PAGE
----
In what probably came as a surprise to many, President Cyril Ramaphosa announced yesterday that he has appointed Deputy Chief Justice Raymond Zondo as the next chief justice of South Africa with effect from April 1.
Why a suprise? Because the president was widely expected to appoint the country’s first female chief justice, Supreme Court of Appeal president Judge Mandisa Maya, who was the first choice of the Judicial Service Commission (JSC).
But Ramaphosa exercised his constitutional right to make his own selection and he chose Zondo who was the JSC’s bottom recommendation out of four.
The president also announced that Judge Maya will become Zondo’s deputy. As Zondo has only a few years before he reaches mandatory retirement age, could it be that Maya is being groomed as “a lady in waiting” for the top post? Thanks to his work on the State Capture Commission, Zondo is a widely-trusted figure and could be seen as a “safe pair of hands” as the DA’s John Steehuisen described him in his positive reaction to Ramaphosa’s decision.
Predictably, the EFF’s Julius Malema, who pushed hard for Maya to get the top post, slammed Zondo’s appointment, calling it short-sighted and factional. The EFF leader also repeated accusations that Zondo behaved improperly by lying about his relationship with former president Jacob Zuma and failing to recuse himself from the State Capture Commission when confronted with Zuma as a witness last year.
The ACDP has welcomed Zondo’s appointment, commenting that while all four candidates “were exceptional”, Zondo’s extensive experience gives him an edge as the new chief justice will “need to hit the ground running to deal with the many challenges facing the judiciary and to ensure that the rule of law and independence of the judiciary is protected”.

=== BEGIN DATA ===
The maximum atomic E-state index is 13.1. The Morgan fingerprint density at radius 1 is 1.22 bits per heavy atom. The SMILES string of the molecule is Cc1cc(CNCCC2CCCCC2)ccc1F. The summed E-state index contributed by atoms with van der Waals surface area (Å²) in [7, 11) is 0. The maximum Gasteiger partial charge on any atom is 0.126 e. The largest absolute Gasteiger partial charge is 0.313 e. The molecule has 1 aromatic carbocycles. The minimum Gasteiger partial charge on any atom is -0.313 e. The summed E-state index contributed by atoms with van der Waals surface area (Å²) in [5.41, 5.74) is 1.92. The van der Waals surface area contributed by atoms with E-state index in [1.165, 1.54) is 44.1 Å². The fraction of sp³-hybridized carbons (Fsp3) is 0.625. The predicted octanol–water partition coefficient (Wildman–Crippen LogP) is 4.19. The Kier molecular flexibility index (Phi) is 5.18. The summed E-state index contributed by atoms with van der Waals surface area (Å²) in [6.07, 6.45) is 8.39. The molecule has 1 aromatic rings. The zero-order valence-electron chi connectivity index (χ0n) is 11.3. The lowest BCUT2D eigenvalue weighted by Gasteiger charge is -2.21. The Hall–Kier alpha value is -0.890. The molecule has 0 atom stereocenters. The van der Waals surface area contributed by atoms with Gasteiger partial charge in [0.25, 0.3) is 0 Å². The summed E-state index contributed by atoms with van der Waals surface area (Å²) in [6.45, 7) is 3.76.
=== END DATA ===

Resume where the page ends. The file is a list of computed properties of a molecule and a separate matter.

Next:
Zondo succeeds Chief Justice Mogoeng Mogoeng, an outspoken Christian whose appointment in 2011 was a surprise to many but not to him as he stated publicly that God has told him he wanted him to fill that role.
Zondo’s faith has not come up in the selection process, as far as I am aware and certainly he is not outspoken about it like his predecessor. But I do recall once, I was pleasantly surprised to note his presence on a Zoom prayer call.
When the process to select a new chief justice began in September last year calls were made for fervent prayer regarding Mogoeng’s successor and, indeed, prayer networks took up the call. Many of those who were praying breathed a sigh of relief and thanks for answered prayer when certain of the eight initial nominees for the post failed to make the final four.
It could be said that the jury is still out on whether the prayer warriors see Zondo’s appointment as an answer to prayer but there can be no doubt that we should be praying for him and his deputy as they take up their vital responsibility in upholding our justice system and democracy.
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